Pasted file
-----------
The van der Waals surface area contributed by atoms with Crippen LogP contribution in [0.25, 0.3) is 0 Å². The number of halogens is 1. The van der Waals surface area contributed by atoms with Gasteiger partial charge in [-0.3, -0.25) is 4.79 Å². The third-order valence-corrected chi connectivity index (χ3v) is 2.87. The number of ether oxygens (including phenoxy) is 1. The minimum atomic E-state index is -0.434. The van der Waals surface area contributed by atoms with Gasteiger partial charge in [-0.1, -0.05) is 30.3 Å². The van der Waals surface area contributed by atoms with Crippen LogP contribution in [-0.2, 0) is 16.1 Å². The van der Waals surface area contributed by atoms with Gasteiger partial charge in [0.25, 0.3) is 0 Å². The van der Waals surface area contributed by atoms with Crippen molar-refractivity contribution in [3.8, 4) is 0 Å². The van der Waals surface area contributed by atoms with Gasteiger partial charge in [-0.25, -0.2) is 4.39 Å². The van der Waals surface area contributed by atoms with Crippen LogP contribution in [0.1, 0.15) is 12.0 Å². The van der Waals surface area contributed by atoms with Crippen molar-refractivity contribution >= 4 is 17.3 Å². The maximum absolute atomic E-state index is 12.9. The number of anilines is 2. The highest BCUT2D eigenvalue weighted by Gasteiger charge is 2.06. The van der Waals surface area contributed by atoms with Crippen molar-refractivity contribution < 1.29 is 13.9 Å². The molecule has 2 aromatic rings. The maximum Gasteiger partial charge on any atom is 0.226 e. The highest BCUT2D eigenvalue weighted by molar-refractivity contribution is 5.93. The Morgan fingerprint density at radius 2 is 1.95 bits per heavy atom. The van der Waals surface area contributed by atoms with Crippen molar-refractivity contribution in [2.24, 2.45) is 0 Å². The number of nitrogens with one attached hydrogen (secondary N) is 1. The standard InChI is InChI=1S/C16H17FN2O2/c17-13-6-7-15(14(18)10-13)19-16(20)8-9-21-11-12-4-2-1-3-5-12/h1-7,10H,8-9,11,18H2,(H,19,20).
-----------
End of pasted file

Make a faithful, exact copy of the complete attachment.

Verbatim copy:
The van der Waals surface area contributed by atoms with Crippen LogP contribution in [0.25, 0.3) is 0 Å². The number of halogens is 1. The van der Waals surface area contributed by atoms with Gasteiger partial charge in [-0.3, -0.25) is 4.79 Å². The third-order valence-corrected chi connectivity index (χ3v) is 2.87. The number of ether oxygens (including phenoxy) is 1. The minimum atomic E-state index is -0.434. The van der Waals surface area contributed by atoms with Gasteiger partial charge in [-0.1, -0.05) is 30.3 Å². The van der Waals surface area contributed by atoms with Crippen LogP contribution in [-0.2, 0) is 16.1 Å². The van der Waals surface area contributed by atoms with Gasteiger partial charge in [0.25, 0.3) is 0 Å². The van der Waals surface area contributed by atoms with Crippen molar-refractivity contribution in [3.8, 4) is 0 Å². The van der Waals surface area contributed by atoms with Gasteiger partial charge in [-0.25, -0.2) is 4.39 Å². The van der Waals surface area contributed by atoms with Crippen LogP contribution in [0.1, 0.15) is 12.0 Å². The van der Waals surface area contributed by atoms with Crippen molar-refractivity contribution >= 4 is 17.3 Å². The maximum absolute atomic E-state index is 12.9. The number of anilines is 2. The highest BCUT2D eigenvalue weighted by Gasteiger charge is 2.06. The van der Waals surface area contributed by atoms with Crippen molar-refractivity contribution < 1.29 is 13.9 Å². The molecule has 2 aromatic rings. The maximum Gasteiger partial charge on any atom is 0.226 e. The highest BCUT2D eigenvalue weighted by molar-refractivity contribution is 5.93. The Morgan fingerprint density at radius 2 is 1.95 bits per heavy atom. The van der Waals surface area contributed by atoms with Crippen molar-refractivity contribution in [2.24, 2.45) is 0 Å². The number of nitrogens with one attached hydrogen (secondary N) is 1. The standard InChI is InChI=1S/C16H17FN2O2/c17-13-6-7-15(14(18)10-13)19-16(20)8-9-21-11-12-4-2-1-3-5-12/h1-7,10H,8-9,11,18H2,(H,19,20).